BioInFood, located in Campinas in Brazil’s Sao Paulo state, does not produce yeast itself but uses biotechnology to “custom-design” the microorganism according to manufacturers’ specific needs.
Founded by three entrepreneurs with extensive experience in the food industry - including Gabriel Galembeck who led Brazilian brewery Ambev’s innovation and R&D center for 10 years - the early stage start-up is already working with manufacturers from diverse sectors including biofuels and bakery, and is talks with clients producing animal feed, coffee, and fermented drinks.
“The biotechnological platform we work with is the microorganisms we have in our collection. Using modern genetic techniques associated with production process design, we can generate solutions addressing several needs,” said partner Gabriel Galembeck, who co-founded the company in 2018 along with yeast geneticist Gleidson Silva Teixeira and food scientist Osmar Carvalho-Netto. The three entrepreneurs founded the start-up using their own capital.
“We realized that there was considerable potential in joining our knowledge, forming a company able to work from genetics to industrial processing, maximizing results using microorganisms, especially yeast,” he said.
According to Galembeck, yeast’s functional ability to express heterologous proteins, such as collagen and albumins, allowing manufacturers to produce plant-based proteins offers the most potential to change the food industry. However, the microorganism has a range of functionalities and can be used as an ingredient or processing aid to make products healthier or more clean label.
'A powerhouse of vitamins'
“We can use them to customize flavor profile, tolerate harsh processing conditions such as extreme temperature and high osmotic pressure; absorb and create critical nutritional ingredients, such as vitamins and minerals,” he told FoodNavigator-LATAM.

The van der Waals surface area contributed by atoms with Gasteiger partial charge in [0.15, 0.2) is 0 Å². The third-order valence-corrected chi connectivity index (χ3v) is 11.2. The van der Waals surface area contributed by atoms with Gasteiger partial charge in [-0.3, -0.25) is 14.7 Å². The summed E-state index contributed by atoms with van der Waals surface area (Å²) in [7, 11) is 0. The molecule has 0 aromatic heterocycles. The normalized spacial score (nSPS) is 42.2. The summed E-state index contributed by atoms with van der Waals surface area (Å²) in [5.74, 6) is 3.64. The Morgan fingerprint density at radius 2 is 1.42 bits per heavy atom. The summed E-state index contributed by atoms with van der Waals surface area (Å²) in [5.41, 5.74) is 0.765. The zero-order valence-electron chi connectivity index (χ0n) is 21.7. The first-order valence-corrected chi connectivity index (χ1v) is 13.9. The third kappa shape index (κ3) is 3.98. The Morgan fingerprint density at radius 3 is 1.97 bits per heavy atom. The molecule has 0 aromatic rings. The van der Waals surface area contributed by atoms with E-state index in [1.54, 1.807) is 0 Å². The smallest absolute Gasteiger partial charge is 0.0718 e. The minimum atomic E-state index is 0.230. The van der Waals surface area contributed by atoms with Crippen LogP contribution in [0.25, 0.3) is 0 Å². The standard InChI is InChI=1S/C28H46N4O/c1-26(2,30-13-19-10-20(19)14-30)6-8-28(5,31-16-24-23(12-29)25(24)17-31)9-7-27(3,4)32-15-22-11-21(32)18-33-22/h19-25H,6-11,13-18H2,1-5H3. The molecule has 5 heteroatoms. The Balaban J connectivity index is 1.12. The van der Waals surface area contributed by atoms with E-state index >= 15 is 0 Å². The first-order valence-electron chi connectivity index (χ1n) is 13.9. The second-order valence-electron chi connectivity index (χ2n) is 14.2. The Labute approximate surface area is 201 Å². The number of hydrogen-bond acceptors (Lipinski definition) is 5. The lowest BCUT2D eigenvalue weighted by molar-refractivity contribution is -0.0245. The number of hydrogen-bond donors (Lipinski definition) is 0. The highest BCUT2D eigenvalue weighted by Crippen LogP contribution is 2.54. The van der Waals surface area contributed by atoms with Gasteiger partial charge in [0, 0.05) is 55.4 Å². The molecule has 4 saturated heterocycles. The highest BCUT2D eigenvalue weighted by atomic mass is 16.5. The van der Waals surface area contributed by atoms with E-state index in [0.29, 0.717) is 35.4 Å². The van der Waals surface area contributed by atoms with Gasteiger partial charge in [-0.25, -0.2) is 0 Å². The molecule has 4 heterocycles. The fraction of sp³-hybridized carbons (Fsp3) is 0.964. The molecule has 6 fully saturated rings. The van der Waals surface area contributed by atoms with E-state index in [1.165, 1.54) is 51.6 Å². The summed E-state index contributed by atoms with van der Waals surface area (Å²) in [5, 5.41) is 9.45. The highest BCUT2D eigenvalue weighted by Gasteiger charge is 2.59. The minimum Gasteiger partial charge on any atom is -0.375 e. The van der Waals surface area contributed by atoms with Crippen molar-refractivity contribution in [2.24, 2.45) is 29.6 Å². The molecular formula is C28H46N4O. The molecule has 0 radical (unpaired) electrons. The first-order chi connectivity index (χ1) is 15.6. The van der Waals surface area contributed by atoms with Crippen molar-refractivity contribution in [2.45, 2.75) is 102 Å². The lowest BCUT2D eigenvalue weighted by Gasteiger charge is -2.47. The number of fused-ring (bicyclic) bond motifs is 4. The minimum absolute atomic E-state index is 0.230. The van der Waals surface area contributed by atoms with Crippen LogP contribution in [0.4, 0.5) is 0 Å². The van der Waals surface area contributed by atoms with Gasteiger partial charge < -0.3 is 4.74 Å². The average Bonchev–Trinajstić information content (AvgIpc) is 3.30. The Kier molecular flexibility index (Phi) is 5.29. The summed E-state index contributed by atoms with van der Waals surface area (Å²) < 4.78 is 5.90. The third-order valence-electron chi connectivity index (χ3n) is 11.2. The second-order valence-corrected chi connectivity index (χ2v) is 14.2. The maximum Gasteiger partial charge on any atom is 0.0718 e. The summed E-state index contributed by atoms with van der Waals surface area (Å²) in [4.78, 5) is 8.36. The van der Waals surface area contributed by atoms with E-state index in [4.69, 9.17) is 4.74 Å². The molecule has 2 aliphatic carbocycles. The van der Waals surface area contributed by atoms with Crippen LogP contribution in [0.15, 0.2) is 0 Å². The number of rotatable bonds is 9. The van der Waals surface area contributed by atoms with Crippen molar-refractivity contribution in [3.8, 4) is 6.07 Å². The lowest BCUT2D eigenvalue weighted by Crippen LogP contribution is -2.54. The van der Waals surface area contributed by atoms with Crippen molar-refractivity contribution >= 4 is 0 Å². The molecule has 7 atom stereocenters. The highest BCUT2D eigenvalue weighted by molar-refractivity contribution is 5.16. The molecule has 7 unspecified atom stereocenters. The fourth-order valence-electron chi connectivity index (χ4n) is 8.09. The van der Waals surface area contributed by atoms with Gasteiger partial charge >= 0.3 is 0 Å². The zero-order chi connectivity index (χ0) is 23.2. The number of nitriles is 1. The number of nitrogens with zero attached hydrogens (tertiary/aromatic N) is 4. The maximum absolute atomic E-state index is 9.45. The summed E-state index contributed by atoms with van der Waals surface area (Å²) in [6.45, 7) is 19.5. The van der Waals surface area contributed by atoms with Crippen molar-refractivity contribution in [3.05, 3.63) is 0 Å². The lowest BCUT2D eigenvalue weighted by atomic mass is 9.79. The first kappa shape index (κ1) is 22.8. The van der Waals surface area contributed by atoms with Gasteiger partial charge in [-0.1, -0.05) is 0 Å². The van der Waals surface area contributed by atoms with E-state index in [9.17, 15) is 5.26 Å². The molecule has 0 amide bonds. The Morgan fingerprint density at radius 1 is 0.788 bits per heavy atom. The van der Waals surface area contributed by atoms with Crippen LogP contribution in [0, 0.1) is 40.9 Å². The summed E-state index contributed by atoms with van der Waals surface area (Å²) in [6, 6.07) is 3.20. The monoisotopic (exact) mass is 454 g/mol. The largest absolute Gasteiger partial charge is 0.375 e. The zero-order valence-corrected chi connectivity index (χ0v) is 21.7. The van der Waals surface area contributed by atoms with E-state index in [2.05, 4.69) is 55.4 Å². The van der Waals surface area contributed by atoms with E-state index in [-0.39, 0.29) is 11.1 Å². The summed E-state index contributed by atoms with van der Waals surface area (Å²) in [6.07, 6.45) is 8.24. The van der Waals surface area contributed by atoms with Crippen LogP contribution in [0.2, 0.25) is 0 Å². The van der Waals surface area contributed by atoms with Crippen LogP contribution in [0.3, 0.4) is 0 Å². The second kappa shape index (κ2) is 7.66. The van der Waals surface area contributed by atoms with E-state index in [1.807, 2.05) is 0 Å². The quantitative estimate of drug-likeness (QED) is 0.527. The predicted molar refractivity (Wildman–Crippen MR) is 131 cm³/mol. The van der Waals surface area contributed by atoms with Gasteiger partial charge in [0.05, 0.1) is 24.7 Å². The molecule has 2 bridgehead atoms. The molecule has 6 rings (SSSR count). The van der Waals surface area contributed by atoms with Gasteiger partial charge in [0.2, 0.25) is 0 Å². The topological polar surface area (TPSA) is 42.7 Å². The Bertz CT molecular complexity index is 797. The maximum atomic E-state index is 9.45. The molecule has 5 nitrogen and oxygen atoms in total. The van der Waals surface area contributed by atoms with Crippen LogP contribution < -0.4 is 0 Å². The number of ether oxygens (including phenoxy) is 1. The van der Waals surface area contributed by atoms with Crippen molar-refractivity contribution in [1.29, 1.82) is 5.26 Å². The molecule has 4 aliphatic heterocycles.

“Yeast is a powerhouse of vitamins. [They] can also replace artificial additives used for flavoring, producing natural flavors and delivering it to your product.
The ingredient can also absorb certain metals and make them more bioavailable. “There are useful metals, and there are harmful metals,” Galembeck explained. “We usually want to avoid the ingestion of heavy metals such as plumb, mercury, and cadmium. Still, we do need several micronutrients that are metals like selenium, iron, copper, zinc, and fluoride, among many others. There are other macronutrients such as calcium, magnesium, sodium, potassium that are also classified as metals.”
Non-GMO and GMO strains available
For food applications, the company usually creates new natural yeast strains using classical breeding but can also use high throughput techniques that accelerate the selection of the desired genotype among all the new strains. It can also, if needed, create genetically modified strains.
The company said it is currently focusing on the Brazilian market but can apply its model to any client worldwide.
BioInFood also offers consulting services to help food manufacturers understand their own production processes and how to optimize the yeast they currently use in their formulations.